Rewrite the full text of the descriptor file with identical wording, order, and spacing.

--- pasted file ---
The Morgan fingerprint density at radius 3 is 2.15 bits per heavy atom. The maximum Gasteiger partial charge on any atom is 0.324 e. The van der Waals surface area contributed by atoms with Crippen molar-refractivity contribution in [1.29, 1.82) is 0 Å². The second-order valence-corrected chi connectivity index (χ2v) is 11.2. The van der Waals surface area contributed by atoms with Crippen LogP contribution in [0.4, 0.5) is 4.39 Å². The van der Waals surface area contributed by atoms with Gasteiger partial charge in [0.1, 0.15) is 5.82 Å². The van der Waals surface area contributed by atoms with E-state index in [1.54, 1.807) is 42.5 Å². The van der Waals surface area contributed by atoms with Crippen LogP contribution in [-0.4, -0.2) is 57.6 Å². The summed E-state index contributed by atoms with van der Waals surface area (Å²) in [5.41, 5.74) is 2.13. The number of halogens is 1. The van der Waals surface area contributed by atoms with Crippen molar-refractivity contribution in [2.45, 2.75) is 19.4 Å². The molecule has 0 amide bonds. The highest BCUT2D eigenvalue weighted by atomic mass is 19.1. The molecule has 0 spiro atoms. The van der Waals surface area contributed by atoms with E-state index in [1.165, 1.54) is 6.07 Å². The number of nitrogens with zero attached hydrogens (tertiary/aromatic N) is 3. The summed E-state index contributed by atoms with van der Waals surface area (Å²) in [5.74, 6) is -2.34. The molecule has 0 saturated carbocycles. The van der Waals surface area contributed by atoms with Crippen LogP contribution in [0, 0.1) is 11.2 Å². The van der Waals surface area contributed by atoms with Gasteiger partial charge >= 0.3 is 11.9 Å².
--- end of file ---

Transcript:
The Morgan fingerprint density at radius 3 is 2.15 bits per heavy atom. The maximum Gasteiger partial charge on any atom is 0.324 e. The van der Waals surface area contributed by atoms with Crippen molar-refractivity contribution in [1.29, 1.82) is 0 Å². The second-order valence-corrected chi connectivity index (χ2v) is 11.2. The van der Waals surface area contributed by atoms with Crippen LogP contribution in [0.4, 0.5) is 4.39 Å². The van der Waals surface area contributed by atoms with Gasteiger partial charge in [0.1, 0.15) is 5.82 Å². The van der Waals surface area contributed by atoms with E-state index in [1.54, 1.807) is 42.5 Å². The van der Waals surface area contributed by atoms with Crippen LogP contribution in [-0.4, -0.2) is 57.6 Å². The summed E-state index contributed by atoms with van der Waals surface area (Å²) in [5.41, 5.74) is 2.13. The number of halogens is 1. The van der Waals surface area contributed by atoms with Crippen molar-refractivity contribution in [2.45, 2.75) is 19.4 Å². The molecule has 0 amide bonds. The highest BCUT2D eigenvalue weighted by atomic mass is 19.1. The molecule has 0 spiro atoms. The van der Waals surface area contributed by atoms with E-state index in [1.165, 1.54) is 6.07 Å². The number of nitrogens with zero attached hydrogens (tertiary/aromatic N) is 3. The summed E-state index contributed by atoms with van der Waals surface area (Å²) in [5.74, 6) is -2.34. The molecule has 0 saturated carbocycles. The van der Waals surface area contributed by atoms with Crippen LogP contribution in [0, 0.1) is 11.2 Å². The van der Waals surface area contributed by atoms with Gasteiger partial charge >= 0.3 is 11.9 Å².